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About the Accident Analysis Benchmarking Exercise (AABE) Project












A number of inspectors and industry experts are charged directly with the responsibility for investigation. Their challenge is generally more in terms of following a structured approach, understanding the strengths and weaknesses of different methodologies, and what approach to use depending on the objectives of the investigation, the nature of the accident, and resource limitations. This community has many tools (methodologies) but often inadequate resources to test and explore the advantages and disadvantages of each tool.

On the other hand, a broad challenge to competent authorities and industry, in particular smaller sites and companies, is identifying and applying accident analysis and investigation that are suitable to their resources, competences and objectives. Under the Seveso Directive, for example, companies are obliged to submit major accident reports to the competent authorities and the competent authorities must report these major accidents to the EU’s eMARS accident database. The purpose of this requirement is to facilitate learning and disseminating lessons from these cases. Yet it is increasingly clear that in many cases industry and competent authority personnel lack adequate experience and/or training in accident analysis, because of limited resources (prioritized to ensure competence in more routine safety requirements) and limited to exposure to accident events. This community often is often not well-supported by existing tools.  Moreover, the two communities often have linked roles (one produces the report and the other analyses the report) and they can have an influence on the others’ work, particularly in improving the result.

Against this background, the Benchmarking Project was launched at a workshop hosted by the Major Accident Hazards Bureau of the European Commission's Research Centre on 5-6 November 2015 in Ispra, Italy.  The JRC invited a cross-section of competent authorities, researchers, institutes, OECD representatives and third parties participate in the workshop with the view to taking part in the exercise.  The exercise was projected to take place over the course of 18 months following this inception workshop.   The purpose of the exercise is to apply selected analytical methods to chemical accident case studies and evaluate them in terms of the types of information they help to generate, user-friendliness, and other relevant strengths and weaknesses associated with their application.  The results of the benchmarking will be used to produce a handbook for the chemical process safety community in reviewing, analysing and communicating the results of accident investigations.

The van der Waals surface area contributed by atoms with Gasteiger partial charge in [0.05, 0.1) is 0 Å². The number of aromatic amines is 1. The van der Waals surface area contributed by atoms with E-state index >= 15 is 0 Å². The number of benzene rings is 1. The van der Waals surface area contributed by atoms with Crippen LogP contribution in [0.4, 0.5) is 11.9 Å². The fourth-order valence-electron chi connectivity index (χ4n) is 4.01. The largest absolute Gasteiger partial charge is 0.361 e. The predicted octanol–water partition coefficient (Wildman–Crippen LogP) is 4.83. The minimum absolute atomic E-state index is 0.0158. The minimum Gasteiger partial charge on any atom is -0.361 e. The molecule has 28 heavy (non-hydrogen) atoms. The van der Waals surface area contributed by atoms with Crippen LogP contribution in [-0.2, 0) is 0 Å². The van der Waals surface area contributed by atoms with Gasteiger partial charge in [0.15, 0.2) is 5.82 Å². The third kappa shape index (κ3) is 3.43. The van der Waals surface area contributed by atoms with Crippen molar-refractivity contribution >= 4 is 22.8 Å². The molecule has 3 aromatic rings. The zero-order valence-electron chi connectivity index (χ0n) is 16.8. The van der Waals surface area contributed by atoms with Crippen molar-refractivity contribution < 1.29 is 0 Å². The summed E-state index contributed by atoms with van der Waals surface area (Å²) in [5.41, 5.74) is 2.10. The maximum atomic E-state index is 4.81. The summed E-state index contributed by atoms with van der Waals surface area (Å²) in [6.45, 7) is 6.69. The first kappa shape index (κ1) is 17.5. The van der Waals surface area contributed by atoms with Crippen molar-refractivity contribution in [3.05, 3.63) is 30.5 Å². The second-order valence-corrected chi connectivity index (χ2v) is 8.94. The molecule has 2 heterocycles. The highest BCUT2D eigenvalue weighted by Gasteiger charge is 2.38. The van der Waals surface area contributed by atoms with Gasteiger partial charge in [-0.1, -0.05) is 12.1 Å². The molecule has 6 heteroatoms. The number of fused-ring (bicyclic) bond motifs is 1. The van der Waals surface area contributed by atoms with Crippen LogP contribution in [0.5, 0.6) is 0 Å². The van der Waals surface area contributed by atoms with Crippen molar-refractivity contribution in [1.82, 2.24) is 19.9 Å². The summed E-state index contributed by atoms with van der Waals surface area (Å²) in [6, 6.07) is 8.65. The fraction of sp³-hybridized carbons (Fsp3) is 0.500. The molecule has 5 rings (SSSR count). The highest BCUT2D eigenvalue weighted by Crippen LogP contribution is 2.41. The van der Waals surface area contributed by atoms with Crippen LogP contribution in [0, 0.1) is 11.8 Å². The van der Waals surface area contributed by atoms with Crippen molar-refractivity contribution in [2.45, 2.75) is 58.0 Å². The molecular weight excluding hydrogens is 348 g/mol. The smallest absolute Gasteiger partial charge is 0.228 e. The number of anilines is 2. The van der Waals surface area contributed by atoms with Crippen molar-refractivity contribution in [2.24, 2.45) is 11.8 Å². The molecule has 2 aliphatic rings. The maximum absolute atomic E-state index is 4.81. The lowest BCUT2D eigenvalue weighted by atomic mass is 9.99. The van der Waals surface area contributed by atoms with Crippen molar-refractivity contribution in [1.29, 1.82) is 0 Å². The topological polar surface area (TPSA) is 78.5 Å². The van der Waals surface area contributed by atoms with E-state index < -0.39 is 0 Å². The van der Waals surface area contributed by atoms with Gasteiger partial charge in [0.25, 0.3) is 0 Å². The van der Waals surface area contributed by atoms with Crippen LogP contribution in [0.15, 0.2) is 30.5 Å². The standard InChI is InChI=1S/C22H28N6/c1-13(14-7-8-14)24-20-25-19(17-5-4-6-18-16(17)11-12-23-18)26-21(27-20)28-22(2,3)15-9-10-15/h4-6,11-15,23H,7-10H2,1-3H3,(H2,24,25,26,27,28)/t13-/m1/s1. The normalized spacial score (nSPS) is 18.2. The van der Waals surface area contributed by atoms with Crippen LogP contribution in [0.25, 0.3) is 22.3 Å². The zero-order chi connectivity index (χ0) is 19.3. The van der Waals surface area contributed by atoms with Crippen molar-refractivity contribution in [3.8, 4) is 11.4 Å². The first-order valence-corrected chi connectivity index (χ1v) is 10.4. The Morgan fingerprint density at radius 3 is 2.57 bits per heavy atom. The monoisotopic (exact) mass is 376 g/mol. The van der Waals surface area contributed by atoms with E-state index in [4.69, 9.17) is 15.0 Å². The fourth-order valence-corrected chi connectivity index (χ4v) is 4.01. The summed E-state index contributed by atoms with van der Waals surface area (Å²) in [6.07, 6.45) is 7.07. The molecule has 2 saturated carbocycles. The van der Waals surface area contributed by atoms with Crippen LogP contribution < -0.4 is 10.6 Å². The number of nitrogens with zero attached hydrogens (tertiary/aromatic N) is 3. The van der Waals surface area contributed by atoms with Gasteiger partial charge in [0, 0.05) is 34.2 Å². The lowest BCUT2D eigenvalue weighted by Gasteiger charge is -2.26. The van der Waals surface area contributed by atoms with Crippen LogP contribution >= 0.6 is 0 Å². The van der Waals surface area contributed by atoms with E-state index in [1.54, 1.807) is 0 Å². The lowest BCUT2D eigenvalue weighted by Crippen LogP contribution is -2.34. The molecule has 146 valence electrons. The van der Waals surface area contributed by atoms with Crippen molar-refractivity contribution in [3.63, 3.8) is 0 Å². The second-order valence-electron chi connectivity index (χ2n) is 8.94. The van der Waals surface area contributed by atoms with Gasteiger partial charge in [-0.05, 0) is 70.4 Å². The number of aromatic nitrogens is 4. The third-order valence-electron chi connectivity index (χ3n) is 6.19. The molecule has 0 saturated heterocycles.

The main objective of the exercise is to compare the results produced by application of different accident analysis methodologies (selected by participants) to analyse a past accident (or possibly, more than one accident).


  • A final workshop hosted by the JRC to present results of each team's results in applying different methodologies.
  • A handbook on accident analysis for safety experts who require guidance in performing accident analyses, generally, or in terms of methods that can be applied to address specific types of cases and problems.  It is hoped that this handbook will be broadly useful to government and industry stakeholders.  The EU will in particular use this handbook to assist users in EU and OECD countries who report to the eMARS database, but it will also be freely available in the public domain.